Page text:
On July 9, 2013, the European Court of Human Rights held in Vona v. Hungary that the Hungarian courts’ dissolution of the radical extreme-right Hungarian Guard Association did not violate freedom of assembly under Article 11 of the European Convention of Human Rights.
The case emerged against the background of an escalation of attacks against Roma in Hungary in 2008 and 2009. In a series of similar incidents, attackers threw petrol bombs at Roma houses and fired guns as the inhabitants fled. While the Hungarian authorities have attempted to crack down on anti-Roma violence, the population continues to face entrenched discrimination; the third largest political party in Hungary, Jobbik, is gaining electoral votes even as it expounds thinly-veiled anti-Roma and anti-Semitic rhetoric.
Ten members of Jobbik were the founders in 2007 of the group at the center of this case, the Hungarian Guard Association for Protection of Traditions and Culture (Magyar Gárda Hagyományőrző és Kulturális Egyesüle). The purported mission of the association was to preserve Hungarian traditions and culture. The applicant in this case, Vona Gábor, assumed the role of chairman. A few months after its formation, the association in turn founded the Hungarian Guard Movement (Magyar Gárda Mozgalom), with the objective of “defending Hungary, [which is] defenceless physically, spiritually and intellectually.” Members of the Gárda dressed in uniforms featuring logos reminiscent of those worn by the Arrow Cross Party, a Hungarian fascist political party during World War II, and held demonstrations in various Hungarian villages with large Roma populations while openly calling for the defense of “ethnic Hungarians” against “gypsy criminality.” Anti-Semitic slurs were also made at certain events.
In response to the rallies, the Budapest Chief Prosecutor’s Office lodged a court action to dissolve the association, arguing that the Magyar Gárda Mozgalom infringed the rights of the Roma. On December 16, 2008, the Budapest Regional Court ordered the dissolution of the association; the Budapest Court of Appeal and Supreme Court of Hungary upheld the ruling.
This case is groundbreaking because previous Article 11 cases before the European Court of Human Rights had mainly involved dissolutions of trade unions, religious organizations, and political parties. The court had yet to give a detailed ruling on the freedom of association specifically vis-à-vis hate groups.
The court explored the tension between freedom of association under Article 11 and the fundamental rights that unlimited freedom of association can run up against when it comes to organizations with racially-charged ideologies. Generally, the right of freedom of assembly and association can only be restricted if it is (1) prescribed by law, (2) necessary in a democratic society, and (3) for a legitimate aim. The court had no problem with the first and third requirements; the key issue here was whether the dissolution of the Hungarian Guard Association was necessary in a democratic society.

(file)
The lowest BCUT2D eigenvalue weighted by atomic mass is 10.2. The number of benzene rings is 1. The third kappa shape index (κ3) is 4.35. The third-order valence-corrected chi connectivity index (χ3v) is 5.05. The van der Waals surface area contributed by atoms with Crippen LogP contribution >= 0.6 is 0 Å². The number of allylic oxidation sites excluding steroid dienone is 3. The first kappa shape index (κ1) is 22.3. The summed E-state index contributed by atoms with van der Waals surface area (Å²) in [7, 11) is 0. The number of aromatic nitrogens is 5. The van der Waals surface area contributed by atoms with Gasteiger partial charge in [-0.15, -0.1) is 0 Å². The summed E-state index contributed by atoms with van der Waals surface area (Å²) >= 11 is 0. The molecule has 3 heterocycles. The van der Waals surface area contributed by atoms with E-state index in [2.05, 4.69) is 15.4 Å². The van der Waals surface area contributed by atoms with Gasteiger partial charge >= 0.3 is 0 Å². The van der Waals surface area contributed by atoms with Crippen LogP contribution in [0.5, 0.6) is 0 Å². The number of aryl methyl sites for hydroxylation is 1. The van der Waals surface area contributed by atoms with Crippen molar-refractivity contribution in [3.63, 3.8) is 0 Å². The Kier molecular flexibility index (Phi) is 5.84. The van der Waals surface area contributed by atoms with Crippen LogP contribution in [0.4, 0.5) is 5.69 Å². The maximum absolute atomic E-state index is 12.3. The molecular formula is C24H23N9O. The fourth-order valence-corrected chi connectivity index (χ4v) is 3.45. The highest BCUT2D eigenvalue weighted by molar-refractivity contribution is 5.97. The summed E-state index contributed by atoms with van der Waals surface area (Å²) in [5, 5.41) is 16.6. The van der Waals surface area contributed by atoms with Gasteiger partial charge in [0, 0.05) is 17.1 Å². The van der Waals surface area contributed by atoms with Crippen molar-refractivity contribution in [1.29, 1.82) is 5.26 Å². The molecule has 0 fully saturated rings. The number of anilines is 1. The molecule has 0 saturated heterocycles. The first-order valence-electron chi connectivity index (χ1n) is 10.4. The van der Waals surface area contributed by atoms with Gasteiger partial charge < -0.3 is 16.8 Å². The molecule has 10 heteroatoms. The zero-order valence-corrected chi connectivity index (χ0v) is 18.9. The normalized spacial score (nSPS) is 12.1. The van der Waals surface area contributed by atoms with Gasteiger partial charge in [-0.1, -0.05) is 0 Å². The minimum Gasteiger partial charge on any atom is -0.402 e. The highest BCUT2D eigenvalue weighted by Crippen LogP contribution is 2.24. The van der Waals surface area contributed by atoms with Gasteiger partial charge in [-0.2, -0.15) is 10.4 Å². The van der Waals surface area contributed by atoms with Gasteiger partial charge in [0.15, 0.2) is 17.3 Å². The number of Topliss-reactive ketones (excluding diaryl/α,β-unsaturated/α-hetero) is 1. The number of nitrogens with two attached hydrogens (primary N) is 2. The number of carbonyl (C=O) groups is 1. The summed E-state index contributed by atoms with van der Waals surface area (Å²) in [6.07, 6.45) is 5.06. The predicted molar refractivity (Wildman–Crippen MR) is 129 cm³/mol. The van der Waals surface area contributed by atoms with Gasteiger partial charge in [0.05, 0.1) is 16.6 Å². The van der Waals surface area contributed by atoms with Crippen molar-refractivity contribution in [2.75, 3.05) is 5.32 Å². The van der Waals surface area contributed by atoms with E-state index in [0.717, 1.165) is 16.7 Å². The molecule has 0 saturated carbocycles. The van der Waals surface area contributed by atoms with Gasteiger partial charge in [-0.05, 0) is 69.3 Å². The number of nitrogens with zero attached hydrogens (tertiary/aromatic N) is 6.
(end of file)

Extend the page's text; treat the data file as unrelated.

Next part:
It was also a particularly interesting case because of the association’s strong ties with Jobbik. The court has scrutinized dissolution of political parties with particular care under Article 11 due to the centrality of the multi-party system to the principles of democracy. However, the court made a crucial distinction here, pointing out that social organizations are distinct from political parties with respect to the role they play in the functioning of a democracy. The association was not a political party with a legally endorsed function in the electoral process but rather a malleable entity which could not claim a role in upholding core democratic values that would merit the protectons due to a political party. Whereas political parties deserve the most compelling scrutiny of the necessity of a restriction on the right to associate, social organizations like the association do not require as compelling justifications to support an order of dissolution.
That being said, the court acknowledged the fine line between merely shocking, disturbing, or even disrespectful ideas, which are protected by freedom of expression under Article 10 (see Vajnai v. Hungary), and ideas that incite violence or negate fundamental democratic principles which may serve as grounds to dissolve an organization. Given the demonstrations’ threatening physical presence—hundreds of individuals marching into small, villages with significant Roma populations wearing Nazi-style uniforms in a manner clearly intended to intimidate—the court found that the actions of the Magyar Gárda Mozgalom and the association definitively crossed that line between disrespectful and violent, and that preventive interference was necessary and justified.
A concurring opinion went further, stressing that states who are parties to the European Convention on Human Rights have an “international positive obligation” to “criminalize speech or any other form of dissemination of racism, xenophobia, or ethnic intolerance; prohibit every assembly; and dissolve every group, organization, association, or party that promotes them.” In so arguing, the concurring judge also explicitly grounded the importance of the ruling in the social context of racism against Roma in Hungary.
This week’s ruling is not only an anti-discrimination victory but also a much-needed call to action for the defense of Roma rights. Ostalinda Maya, who works with Roma groups in Hungary for the Open Society Foundations, welcomed what she called the court’s “clear and unambiguous message that there is no room in a democracy for any paramilitary group which incites racial hatred or actively intimidates Roma citizens.”